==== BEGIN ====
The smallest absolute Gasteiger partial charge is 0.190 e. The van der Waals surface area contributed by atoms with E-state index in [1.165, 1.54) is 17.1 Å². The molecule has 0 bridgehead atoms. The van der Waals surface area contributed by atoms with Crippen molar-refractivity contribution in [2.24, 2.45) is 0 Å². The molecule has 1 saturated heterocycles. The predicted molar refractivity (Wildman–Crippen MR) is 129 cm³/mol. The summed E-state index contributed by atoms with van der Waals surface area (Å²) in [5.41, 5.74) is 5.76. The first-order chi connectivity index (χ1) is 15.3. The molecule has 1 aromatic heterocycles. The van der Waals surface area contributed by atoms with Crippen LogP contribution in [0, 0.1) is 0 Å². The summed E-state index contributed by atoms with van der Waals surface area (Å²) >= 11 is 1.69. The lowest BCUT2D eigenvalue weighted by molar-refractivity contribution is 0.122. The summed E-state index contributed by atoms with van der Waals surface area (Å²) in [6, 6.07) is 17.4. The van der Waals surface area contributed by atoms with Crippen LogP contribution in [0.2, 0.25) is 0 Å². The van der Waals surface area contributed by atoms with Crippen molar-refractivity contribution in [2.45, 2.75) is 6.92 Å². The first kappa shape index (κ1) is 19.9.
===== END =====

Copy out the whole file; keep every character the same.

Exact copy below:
The smallest absolute Gasteiger partial charge is 0.190 e. The van der Waals surface area contributed by atoms with E-state index in [1.165, 1.54) is 17.1 Å². The molecule has 0 bridgehead atoms. The van der Waals surface area contributed by atoms with Crippen molar-refractivity contribution in [2.24, 2.45) is 0 Å². The molecule has 1 saturated heterocycles. The predicted molar refractivity (Wildman–Crippen MR) is 129 cm³/mol. The summed E-state index contributed by atoms with van der Waals surface area (Å²) in [5.41, 5.74) is 5.76. The first-order chi connectivity index (χ1) is 15.3. The molecule has 1 aromatic heterocycles. The van der Waals surface area contributed by atoms with Crippen LogP contribution in [0, 0.1) is 0 Å². The summed E-state index contributed by atoms with van der Waals surface area (Å²) >= 11 is 1.69. The lowest BCUT2D eigenvalue weighted by molar-refractivity contribution is 0.122. The summed E-state index contributed by atoms with van der Waals surface area (Å²) in [6, 6.07) is 17.4. The van der Waals surface area contributed by atoms with Crippen LogP contribution in [0.2, 0.25) is 0 Å². The van der Waals surface area contributed by atoms with Crippen molar-refractivity contribution in [2.45, 2.75) is 6.92 Å². The first kappa shape index (κ1) is 19.9.